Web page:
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Mionix Naos 3200 Review



To properly test the Mionix Naos 3200, I will be testing it from four different aspects: speed; comfort; precision and customization. To test the speed of the mouse, I will rate how fast the cursor is able to move across the screen. To test the comfort of the mouse, I will rate how comfortable it is to use. The precision of the mouse will be rated by in-game sniping ability rated by the number of head-shots. For the last rating, I will be rating how well you are able to customize the mouse to fit your needs. The Orochi mouse will be tested as a wired mouse.

Testing Setup:


Comparison Mice:


First up is the speed test, which will be rated on a scale from 1-10. I will be moving the mouse from the top left corner of the screen to the lower right corner. A 10 rating would represent lightning fast, while a 1 would be equal to a snail moving across your screen.





The comfort test is going to be rated by how comfortable and natural the feel of the mouse is to the hand, using a 1-10 point scale, where a 10 represents your hand is in heaven, while a 1 is equal to the feeling of being caught in a badger's jaws.



In the precision test, I will be gaming using Call of Duty 4: Modern Warfare and using the Barrett .50cal. I will rate the accuracy on a 1-10 scale, where 1 would represent no headshots and a 10 would mean all headshots.



Lastly, we have customization. To grade each mouse on this test, I will see exactly how well you are able to change the buttons of the mouse, as well as how easy it is to adjust the DPI resolution levels on the fly while you are in a game. A 10 would mean you can easily change your DPI settings in the game and have full control over changing the buttons using the software. The Microsoft intellimouse received a 1 score in this benchmark due to the fact that there is no ability to customize the mouse outside of the standard customizations Windows allows (double-click speed, pointer speed, wheel speed, etc.).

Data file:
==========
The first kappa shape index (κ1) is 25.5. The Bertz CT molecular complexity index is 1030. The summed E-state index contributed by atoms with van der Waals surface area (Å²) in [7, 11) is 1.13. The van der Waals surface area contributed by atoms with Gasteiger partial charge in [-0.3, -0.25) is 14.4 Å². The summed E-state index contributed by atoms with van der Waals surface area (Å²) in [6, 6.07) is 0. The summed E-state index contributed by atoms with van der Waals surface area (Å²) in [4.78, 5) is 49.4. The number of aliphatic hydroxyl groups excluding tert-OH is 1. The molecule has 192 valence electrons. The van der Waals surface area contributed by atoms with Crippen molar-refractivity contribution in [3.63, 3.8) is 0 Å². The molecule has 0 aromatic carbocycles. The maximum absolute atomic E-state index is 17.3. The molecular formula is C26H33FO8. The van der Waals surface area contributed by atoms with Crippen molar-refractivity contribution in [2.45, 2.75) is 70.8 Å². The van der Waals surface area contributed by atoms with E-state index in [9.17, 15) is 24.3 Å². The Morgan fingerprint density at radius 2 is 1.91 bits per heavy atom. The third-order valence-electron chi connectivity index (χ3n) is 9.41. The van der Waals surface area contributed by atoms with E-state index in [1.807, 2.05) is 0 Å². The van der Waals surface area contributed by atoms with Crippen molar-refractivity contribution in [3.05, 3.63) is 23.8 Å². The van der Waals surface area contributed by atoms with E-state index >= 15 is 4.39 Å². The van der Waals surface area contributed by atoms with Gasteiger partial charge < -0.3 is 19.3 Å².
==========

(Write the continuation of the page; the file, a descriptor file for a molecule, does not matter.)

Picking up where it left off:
The Mionix Naos 3200 received a nine in the speed test due to the fact that while it was able to move across the screen very quickly at 3200 DPI, it was unable to beat out some of the other mice which are coming in close to 6000 DPI (even though those speeds are way too fast for myself). During the comfort testing, the Naos 3200 received a perfect ten. This is due to the fact that the mouse does give me the ability to rest my hand on the mouse in a way that almost seems like I am just setting my hand on the desk. The Naos 3200 has room for all five of my fingers on the mouse itself, my pinky is no longer dragging along next to the mouse while I am gaming. The Naos 3200 is also covered in a rubber coating to keep my hand from slipping off the mouse when it begins to sweat during a long intense gaming match. In the precision test, I was able to get an average of 90% head-shots because of how comfortable and natural it felt to have my hand resting on the mouse. The DPI settings also came into effect in not being too fast or slow when I moved the mouse across the screen. The customization testing is where the Naos 3200 began to slack. I was only able to honestly give it an eight. I was disappointed in the fact that the software limited me to only 3 DPI settings, you could not change the LED colors like its big brother the Naos 5000, and you were also limited to ten Events in the Macro programmer.

  1. Introduction & Closer Look
  2. Configuration
  3. Specifications & Features
  4. Testing: Setup and Results
  5. Conclusion
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